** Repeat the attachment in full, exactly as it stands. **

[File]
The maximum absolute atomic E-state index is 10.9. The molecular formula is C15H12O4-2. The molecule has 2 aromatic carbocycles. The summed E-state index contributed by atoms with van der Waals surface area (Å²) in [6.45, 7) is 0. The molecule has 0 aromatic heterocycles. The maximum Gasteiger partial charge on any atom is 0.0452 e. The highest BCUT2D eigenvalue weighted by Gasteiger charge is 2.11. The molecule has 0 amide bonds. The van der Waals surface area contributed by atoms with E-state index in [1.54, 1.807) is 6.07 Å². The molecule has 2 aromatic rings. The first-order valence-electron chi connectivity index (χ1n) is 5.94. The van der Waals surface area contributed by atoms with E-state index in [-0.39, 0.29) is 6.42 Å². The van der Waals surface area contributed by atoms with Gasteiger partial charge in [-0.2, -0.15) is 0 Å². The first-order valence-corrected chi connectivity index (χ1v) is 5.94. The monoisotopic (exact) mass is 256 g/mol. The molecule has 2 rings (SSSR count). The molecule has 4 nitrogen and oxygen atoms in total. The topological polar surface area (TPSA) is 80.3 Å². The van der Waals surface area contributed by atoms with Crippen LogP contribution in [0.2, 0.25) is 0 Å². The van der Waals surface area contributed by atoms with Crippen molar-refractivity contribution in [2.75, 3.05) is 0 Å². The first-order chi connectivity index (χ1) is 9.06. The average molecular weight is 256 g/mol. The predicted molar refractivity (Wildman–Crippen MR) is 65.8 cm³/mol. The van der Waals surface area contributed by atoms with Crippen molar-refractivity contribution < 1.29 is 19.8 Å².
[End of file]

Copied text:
The maximum absolute atomic E-state index is 10.9. The molecular formula is C15H12O4-2. The molecule has 2 aromatic carbocycles. The summed E-state index contributed by atoms with van der Waals surface area (Å²) in [6.45, 7) is 0. The molecule has 0 aromatic heterocycles. The maximum Gasteiger partial charge on any atom is 0.0452 e. The highest BCUT2D eigenvalue weighted by Gasteiger charge is 2.11. The molecule has 0 amide bonds. The van der Waals surface area contributed by atoms with E-state index in [1.54, 1.807) is 6.07 Å². The molecule has 2 aromatic rings. The first-order valence-electron chi connectivity index (χ1n) is 5.94. The van der Waals surface area contributed by atoms with E-state index in [-0.39, 0.29) is 6.42 Å². The van der Waals surface area contributed by atoms with Gasteiger partial charge in [-0.2, -0.15) is 0 Å². The first-order valence-corrected chi connectivity index (χ1v) is 5.94. The monoisotopic (exact) mass is 256 g/mol. The molecule has 2 rings (SSSR count). The molecule has 4 nitrogen and oxygen atoms in total. The topological polar surface area (TPSA) is 80.3 Å². The van der Waals surface area contributed by atoms with Crippen LogP contribution in [0.2, 0.25) is 0 Å². The van der Waals surface area contributed by atoms with Crippen molar-refractivity contribution in [2.75, 3.05) is 0 Å². The first-order chi connectivity index (χ1) is 9.06. The average molecular weight is 256 g/mol. The predicted molar refractivity (Wildman–Crippen MR) is 65.8 cm³/mol. The van der Waals surface area contributed by atoms with Crippen molar-refractivity contribution < 1.29 is 19.8 Å².